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Dysart, Panhall, 1 Pan Ha', Bay House

House (16th Century)

Site Name Dysart, Panhall, 1 Pan Ha', Bay House

Classification House (16th Century)

Alternative Name(s) Bay Horse Inn; The Shore

Canmore ID 53989

Site Number NT39SW 18

NGR NT 30335 92924

Datum OSGB36 - NGR

Permalink http://canmore.org.uk/site/53989

Ordnance Survey licence number 100057073. All rights reserved.
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Digital Images

Administrative Areas

  • Council Fife
  • Parish Kirkcaldy And Dysart
  • Former Region Fife
  • Former District Kirkcaldy
  • Former County Fife

Archaeology Notes

NT39SW 18 39335 92924

Compact two-storeyed domestic building dated 1583. Two painted ceilings and mural panels formerly associated with first-floor apartments. Restored 1969-70.

Information from RCAHMS (National Monuments of Scotland Report 1966-71, 5, pl. 6).

Architecture Notes

NT39SW 18 39335 92924

NT39SW 70 Dysart, The Shore

Activities

Photographic Survey (October 1964 - November 1964)

Photographic survey of buildings in Dysart by the Scottish National Buildings Record/Ministry of Work in October and November 1964.

Publication Account (1987)

The Bay Horse Inn was famous in the 19th century as a centre for ship sales for the east coast of Scotland. It is not certain when this activity started or when the building became an inn but advertisement for the ship sales appeared in the Dundee Advertiser from its inception in the early years of the 19th century.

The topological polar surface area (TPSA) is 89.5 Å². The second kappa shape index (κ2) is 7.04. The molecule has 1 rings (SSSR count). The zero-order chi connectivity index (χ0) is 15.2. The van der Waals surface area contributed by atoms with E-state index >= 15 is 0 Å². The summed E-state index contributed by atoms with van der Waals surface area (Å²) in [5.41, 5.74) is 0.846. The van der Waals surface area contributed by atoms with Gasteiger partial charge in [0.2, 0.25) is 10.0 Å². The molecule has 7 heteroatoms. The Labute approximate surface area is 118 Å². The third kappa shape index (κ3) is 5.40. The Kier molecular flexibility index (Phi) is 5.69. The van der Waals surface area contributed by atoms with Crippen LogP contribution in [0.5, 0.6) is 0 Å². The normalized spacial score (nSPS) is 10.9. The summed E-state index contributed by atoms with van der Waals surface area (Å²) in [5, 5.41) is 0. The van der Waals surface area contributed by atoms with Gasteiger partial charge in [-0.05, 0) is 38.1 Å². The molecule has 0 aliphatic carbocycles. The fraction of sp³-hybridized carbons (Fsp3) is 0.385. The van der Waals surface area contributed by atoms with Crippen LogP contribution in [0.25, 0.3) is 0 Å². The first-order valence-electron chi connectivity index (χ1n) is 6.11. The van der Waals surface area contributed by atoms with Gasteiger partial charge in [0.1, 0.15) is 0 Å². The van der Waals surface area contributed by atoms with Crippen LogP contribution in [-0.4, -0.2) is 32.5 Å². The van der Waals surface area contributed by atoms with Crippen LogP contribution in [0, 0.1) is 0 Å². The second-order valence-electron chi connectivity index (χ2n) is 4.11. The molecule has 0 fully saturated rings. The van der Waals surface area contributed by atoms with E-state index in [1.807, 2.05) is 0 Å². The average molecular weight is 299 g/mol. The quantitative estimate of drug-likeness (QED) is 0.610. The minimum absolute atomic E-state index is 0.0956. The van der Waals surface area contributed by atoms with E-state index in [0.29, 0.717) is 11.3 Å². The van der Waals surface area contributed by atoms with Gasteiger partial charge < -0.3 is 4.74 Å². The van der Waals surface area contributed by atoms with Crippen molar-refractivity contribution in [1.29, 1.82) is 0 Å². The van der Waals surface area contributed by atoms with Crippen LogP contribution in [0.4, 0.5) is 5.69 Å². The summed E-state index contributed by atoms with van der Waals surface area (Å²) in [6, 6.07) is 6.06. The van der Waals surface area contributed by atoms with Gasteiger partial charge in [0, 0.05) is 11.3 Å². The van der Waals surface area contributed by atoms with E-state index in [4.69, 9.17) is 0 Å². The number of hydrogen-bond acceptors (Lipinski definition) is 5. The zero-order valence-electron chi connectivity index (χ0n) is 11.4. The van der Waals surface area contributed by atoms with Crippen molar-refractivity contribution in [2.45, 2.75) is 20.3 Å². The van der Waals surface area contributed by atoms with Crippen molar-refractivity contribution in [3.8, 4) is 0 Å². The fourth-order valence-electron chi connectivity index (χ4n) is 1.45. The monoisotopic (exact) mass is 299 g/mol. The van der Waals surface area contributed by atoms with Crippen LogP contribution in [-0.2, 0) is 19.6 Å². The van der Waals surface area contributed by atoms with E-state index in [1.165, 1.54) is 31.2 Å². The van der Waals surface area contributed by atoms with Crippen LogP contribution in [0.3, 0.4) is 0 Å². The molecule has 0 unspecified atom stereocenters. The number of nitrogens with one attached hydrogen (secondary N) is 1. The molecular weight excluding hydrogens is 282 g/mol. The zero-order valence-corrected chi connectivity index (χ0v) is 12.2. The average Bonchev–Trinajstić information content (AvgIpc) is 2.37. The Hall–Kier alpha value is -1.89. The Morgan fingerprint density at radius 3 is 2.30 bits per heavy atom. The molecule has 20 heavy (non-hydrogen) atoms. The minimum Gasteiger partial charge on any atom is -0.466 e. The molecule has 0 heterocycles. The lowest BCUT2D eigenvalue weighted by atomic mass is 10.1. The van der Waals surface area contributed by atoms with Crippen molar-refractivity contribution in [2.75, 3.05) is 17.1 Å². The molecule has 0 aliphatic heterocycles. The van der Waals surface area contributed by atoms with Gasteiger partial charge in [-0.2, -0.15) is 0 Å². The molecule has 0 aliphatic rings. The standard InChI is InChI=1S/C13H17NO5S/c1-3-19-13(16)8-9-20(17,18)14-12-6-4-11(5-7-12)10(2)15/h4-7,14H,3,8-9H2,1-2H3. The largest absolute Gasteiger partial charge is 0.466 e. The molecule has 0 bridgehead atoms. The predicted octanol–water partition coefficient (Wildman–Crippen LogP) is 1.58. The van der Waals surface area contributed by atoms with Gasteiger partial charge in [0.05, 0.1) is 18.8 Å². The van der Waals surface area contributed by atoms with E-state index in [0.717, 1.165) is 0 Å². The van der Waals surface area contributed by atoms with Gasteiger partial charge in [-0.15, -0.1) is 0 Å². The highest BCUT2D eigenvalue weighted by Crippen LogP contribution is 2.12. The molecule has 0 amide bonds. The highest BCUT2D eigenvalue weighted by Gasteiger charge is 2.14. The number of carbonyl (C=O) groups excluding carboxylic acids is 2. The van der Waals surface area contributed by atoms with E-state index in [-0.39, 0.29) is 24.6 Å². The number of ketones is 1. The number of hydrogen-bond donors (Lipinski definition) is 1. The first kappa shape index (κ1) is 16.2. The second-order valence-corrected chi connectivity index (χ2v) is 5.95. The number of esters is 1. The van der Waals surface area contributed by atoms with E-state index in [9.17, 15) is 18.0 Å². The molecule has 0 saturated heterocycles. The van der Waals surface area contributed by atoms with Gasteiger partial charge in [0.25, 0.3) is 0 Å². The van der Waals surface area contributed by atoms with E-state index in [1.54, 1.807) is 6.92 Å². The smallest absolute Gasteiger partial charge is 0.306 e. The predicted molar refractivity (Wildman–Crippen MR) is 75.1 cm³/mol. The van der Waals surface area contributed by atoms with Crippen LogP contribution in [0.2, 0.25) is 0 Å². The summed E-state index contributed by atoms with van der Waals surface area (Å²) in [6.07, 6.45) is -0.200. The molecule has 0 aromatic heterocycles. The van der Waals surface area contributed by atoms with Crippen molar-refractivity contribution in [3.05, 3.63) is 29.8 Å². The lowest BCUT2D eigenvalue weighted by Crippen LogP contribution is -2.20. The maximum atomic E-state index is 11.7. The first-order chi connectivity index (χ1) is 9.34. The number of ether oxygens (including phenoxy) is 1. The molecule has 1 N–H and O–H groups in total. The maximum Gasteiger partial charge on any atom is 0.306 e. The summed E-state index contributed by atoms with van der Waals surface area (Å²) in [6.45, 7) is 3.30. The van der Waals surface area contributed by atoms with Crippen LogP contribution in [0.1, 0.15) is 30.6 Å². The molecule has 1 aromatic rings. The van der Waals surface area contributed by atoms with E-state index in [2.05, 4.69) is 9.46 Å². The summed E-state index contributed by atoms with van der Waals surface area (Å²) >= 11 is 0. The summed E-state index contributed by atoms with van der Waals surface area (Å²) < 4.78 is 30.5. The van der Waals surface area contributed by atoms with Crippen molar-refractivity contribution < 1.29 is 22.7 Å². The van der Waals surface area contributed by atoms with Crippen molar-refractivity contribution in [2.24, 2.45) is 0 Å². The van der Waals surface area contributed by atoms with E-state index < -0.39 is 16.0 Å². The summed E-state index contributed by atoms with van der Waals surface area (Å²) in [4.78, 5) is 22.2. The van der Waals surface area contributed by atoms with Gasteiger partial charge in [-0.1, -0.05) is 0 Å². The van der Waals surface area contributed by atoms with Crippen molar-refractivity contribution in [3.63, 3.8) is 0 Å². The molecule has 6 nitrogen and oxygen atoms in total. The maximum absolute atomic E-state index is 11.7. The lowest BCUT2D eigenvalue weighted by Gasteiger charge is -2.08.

The property was purchased by the National Trust for Scotland as part of its Little Houses Scheme and they commenced alterations. Ceilings with traces of painted decoration were found after the roof had been removed. The ceilings were dismantled and a survey of the property was organised by RCAHMS in 1969.

The building comprises two separate parallel blocks on either side of a courtyard. The south block facing the shore is a two-storey, three-bay structure. Each of the ground-floor apartments had direct access to the courtyard and was also inter-connected.

Although the building has been altered internally and is not open to the public, a description of the interior may help in understanding the external expression. The east room on the ground floor contained a former kitchen fireplace. On the upper floor the end rooms had attics. The central room was open to the collars. This room was entered from a gallery at the top of the forestair. There was an exceptionally large fIreplace flanked by windows in the south wall. This was accommodated in a chimney corbelled from the face of the building.

The painted ceilings were found in the end apartments and were of slightly different dates. Boarded linings and ceilings were carried up into the roofspace of the central room. One of the ceilings had two sets of initials which helped identify this building as the house occupied by Patrick Sinclair, son of Henry, 5th Lord Sinclair, in 1585. At that time the house was described as 'new biggit'. The date over the doorway was 1583 confirming that the house had been recently built

The Pan Ha' area contains some fme 18th century houses, many restored as part of the NTS Little Houses Scheme. These are linked by 19th and 20th century buildings to create an attractive environment.

Information from ‘Exploring Scotland’s Heritage: Fife and Tayside’, (1987).

References

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